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bestĭa, ae, f. [perh. akin to fera and to belua], a beast (as a being without reason; opp. to man; while animal, = aliving being, includes man; bestia includes both fera, the beast as distinguished by fierceness, and belua, as distinguished by its size or ferocity; cf. Doed. Syn. 4, p. 290 sq.).

I. Lit.

A. In gen. (in the classical per. mostly in prose; esp. freq. in Cic., who uses it in its most extended signif., of every kind of living creature excepting man): disserens, neque in homine inesse animum vel animam nec in bestiā, Cic. Tusc. 1, 10, 21; 5, 13, 38; id. N. D. 2, 11, 31; id. Agr. 2, 4, 9: quod si hoc apparet in bestiis volucribus, nantibus, agrestibus, cicuribus, feris... quanto id magis in homine fit natura, etc., id. Lael. 21, 81; id. N. D. 2, 48, 124.—So of the serpent, Plaut. Poen. 5, 2, 75.—Of the crocodile and other amphibious animals, Cic. l. l.—Of the dog, Cic. Rosc. Am. 20, 56. —Of the elephant (for the more usual belua), Liv. 33, 9, 7.—Of the ass, Suet. Aug. 96.—Of a caterpillar, Plaut. Cist. 4, 2, 62.— Of the ostrich: sequitur natura avium, quarum grandissimi et paene bestiarum generis struthiocameli, Plin. 10, 1, 1, 1; cf. Dig. 3, 1, 1, 6; 9, 1, 1, 10.—With muta, Cic. Fin. 1, 21, 71; Liv. 7, 4, 6 (cf. mutae pecudes, Cic. Q. Fr. 1, 8, 24).—And for the designation of a wild animal, with fera: vinctum ante se Thyum agebat, ut si feram bestiam captam duceret, Nep. Dat. 3, 2 Dähne; Liv. 26, 13, 12; 26, 27, 12; Auct. Her. 2, 19, 29; Just. Inst. 2, 1, 12 sq.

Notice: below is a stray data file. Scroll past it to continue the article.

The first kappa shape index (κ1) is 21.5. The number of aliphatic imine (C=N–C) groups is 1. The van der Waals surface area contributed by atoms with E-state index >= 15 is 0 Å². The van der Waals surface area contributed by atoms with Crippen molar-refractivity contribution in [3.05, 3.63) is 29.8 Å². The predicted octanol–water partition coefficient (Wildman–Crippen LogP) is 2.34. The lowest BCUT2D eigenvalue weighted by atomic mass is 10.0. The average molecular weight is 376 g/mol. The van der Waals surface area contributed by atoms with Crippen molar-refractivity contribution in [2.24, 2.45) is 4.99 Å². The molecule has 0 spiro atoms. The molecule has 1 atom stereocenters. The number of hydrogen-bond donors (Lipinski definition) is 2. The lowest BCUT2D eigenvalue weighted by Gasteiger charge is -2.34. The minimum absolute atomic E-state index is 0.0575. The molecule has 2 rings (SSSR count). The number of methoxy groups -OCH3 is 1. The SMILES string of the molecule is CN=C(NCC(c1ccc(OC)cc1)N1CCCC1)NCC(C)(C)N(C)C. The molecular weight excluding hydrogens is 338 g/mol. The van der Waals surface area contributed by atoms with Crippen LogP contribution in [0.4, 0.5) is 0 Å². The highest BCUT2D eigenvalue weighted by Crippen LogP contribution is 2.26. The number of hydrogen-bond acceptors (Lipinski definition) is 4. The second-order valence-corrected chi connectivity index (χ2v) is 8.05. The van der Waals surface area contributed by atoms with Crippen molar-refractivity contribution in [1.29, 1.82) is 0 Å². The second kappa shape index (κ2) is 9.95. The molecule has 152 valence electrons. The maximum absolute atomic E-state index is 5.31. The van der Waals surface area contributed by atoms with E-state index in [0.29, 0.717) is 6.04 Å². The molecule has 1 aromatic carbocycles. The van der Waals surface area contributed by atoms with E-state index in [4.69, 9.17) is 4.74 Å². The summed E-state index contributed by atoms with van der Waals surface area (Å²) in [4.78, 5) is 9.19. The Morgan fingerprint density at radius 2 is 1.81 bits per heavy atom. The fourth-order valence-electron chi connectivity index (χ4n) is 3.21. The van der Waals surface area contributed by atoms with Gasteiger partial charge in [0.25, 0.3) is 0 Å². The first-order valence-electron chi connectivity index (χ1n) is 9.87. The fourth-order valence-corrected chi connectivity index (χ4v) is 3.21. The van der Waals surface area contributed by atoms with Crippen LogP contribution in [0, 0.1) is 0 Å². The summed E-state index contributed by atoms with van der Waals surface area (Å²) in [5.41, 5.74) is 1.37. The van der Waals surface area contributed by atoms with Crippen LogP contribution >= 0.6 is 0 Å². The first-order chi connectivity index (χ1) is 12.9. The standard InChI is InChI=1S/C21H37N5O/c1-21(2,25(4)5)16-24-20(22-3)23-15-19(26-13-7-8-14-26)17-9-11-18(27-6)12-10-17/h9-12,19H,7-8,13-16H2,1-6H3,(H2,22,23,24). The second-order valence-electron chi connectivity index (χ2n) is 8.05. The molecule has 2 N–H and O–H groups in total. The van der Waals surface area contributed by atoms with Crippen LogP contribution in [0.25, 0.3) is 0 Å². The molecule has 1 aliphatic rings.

2. As a term of reproach (cf. belua and our beast): mala tu es bestia, Plaut. Bacch. 1, 1, 21; id. Poen. 5, 5, 13.—And, humorously, of the odor of the armpits (cf. ala and caper), Cat. 69, 8.—

B. Esp., when the contest with animals became more usual in the public spectacles at Rome (not yet customary A.U.C. 583, B.C. 171, Liv. 44, 9, 4), bestia designated, without the addition of fera, a wild beast destined to fight with gladiators or criminals (v. bestiarius; usually lions, tigers, panthers, etc.).—Hence, ad bestias mittere aliquem, to send one to fight with wild beasts, Cic. Pis. 36, 89; so, bestiis obioere aliquem, Asin. ap. Cic. Fam. 10, 32, 3: condemnare aliquem ad bestias, Suet. Calig. 27; id. Claud. 14: dare aliquem ad bestias, Dig. 48, 8, 11; Gell. 5, 14, 27: ad pugnam bestiarum datus, Gell. l. l. 10: tradere aliquem ad bestias depugnandas, Dig. l. l.: bestiarum damnatio, the condemnation to fight with wild beasts, ib. 48, 13, 6 al.—Hence the expl.: bestiarum vocabulum proprie convenit leonibus, pardis et lupis, tigribus et vulpibus, canibus et simiis ac ceteris, quae vel ore vel unguibus saeviunt, exceptis serpentibus, Isid. Orig. 12, 2, 1 (but cf. supra, 1.).—

II. Transf., as a constellation, the wotf, Vitr. 9, 4 (7) (called by Cic. Arat. 211 or 455, Quadrupes vasta).